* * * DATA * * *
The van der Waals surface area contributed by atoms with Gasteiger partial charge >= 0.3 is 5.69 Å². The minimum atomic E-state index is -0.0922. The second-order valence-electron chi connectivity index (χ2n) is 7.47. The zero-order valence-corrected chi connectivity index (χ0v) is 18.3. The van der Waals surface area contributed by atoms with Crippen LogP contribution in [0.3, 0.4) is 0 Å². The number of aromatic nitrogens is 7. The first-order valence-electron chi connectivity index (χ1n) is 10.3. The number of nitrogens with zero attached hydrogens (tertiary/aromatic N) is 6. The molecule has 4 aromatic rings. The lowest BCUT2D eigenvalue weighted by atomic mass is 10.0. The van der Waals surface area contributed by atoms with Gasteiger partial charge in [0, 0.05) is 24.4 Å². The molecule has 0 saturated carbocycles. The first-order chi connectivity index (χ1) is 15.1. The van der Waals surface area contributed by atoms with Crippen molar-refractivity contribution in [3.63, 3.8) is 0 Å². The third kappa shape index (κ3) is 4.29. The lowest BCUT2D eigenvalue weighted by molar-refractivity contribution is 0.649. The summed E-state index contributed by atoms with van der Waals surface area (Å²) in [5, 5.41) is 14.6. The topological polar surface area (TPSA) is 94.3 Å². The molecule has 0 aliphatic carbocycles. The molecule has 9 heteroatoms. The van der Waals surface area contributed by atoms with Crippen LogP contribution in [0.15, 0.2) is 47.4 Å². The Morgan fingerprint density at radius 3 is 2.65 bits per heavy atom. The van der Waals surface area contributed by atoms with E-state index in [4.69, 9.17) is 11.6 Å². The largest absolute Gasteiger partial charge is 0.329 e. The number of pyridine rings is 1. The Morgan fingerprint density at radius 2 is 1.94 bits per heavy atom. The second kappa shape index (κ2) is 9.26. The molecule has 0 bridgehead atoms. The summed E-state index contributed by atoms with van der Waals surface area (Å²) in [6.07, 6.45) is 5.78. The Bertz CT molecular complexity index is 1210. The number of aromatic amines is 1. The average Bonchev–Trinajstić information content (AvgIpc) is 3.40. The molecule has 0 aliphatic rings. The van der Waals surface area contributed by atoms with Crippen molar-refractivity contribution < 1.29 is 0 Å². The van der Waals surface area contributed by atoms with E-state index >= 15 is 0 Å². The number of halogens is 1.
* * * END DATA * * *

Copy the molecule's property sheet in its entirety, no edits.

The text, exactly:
The van der Waals surface area contributed by atoms with Gasteiger partial charge >= 0.3 is 5.69 Å². The minimum atomic E-state index is -0.0922. The second-order valence-electron chi connectivity index (χ2n) is 7.47. The zero-order valence-corrected chi connectivity index (χ0v) is 18.3. The van der Waals surface area contributed by atoms with Crippen LogP contribution in [0.3, 0.4) is 0 Å². The number of aromatic nitrogens is 7. The first-order valence-electron chi connectivity index (χ1n) is 10.3. The number of nitrogens with zero attached hydrogens (tertiary/aromatic N) is 6. The molecule has 4 aromatic rings. The lowest BCUT2D eigenvalue weighted by atomic mass is 10.0. The van der Waals surface area contributed by atoms with Gasteiger partial charge in [0, 0.05) is 24.4 Å². The molecule has 0 saturated carbocycles. The first-order chi connectivity index (χ1) is 15.1. The van der Waals surface area contributed by atoms with Crippen molar-refractivity contribution in [3.63, 3.8) is 0 Å². The third kappa shape index (κ3) is 4.29. The lowest BCUT2D eigenvalue weighted by molar-refractivity contribution is 0.649. The summed E-state index contributed by atoms with van der Waals surface area (Å²) in [5, 5.41) is 14.6. The topological polar surface area (TPSA) is 94.3 Å². The molecule has 0 aliphatic carbocycles. The molecule has 9 heteroatoms. The van der Waals surface area contributed by atoms with Crippen LogP contribution in [0.15, 0.2) is 47.4 Å². The Morgan fingerprint density at radius 3 is 2.65 bits per heavy atom. The van der Waals surface area contributed by atoms with E-state index in [4.69, 9.17) is 11.6 Å². The largest absolute Gasteiger partial charge is 0.329 e. The number of pyridine rings is 1. The Morgan fingerprint density at radius 2 is 1.94 bits per heavy atom. The second kappa shape index (κ2) is 9.26. The molecule has 0 bridgehead atoms. The summed E-state index contributed by atoms with van der Waals surface area (Å²) in [6.07, 6.45) is 5.78. The Bertz CT molecular complexity index is 1210. The number of aromatic amines is 1. The average Bonchev–Trinajstić information content (AvgIpc) is 3.40. The molecule has 0 aliphatic rings. The van der Waals surface area contributed by atoms with Crippen molar-refractivity contribution < 1.29 is 0 Å². The van der Waals surface area contributed by atoms with E-state index >= 15 is 0 Å². The number of halogens is 1.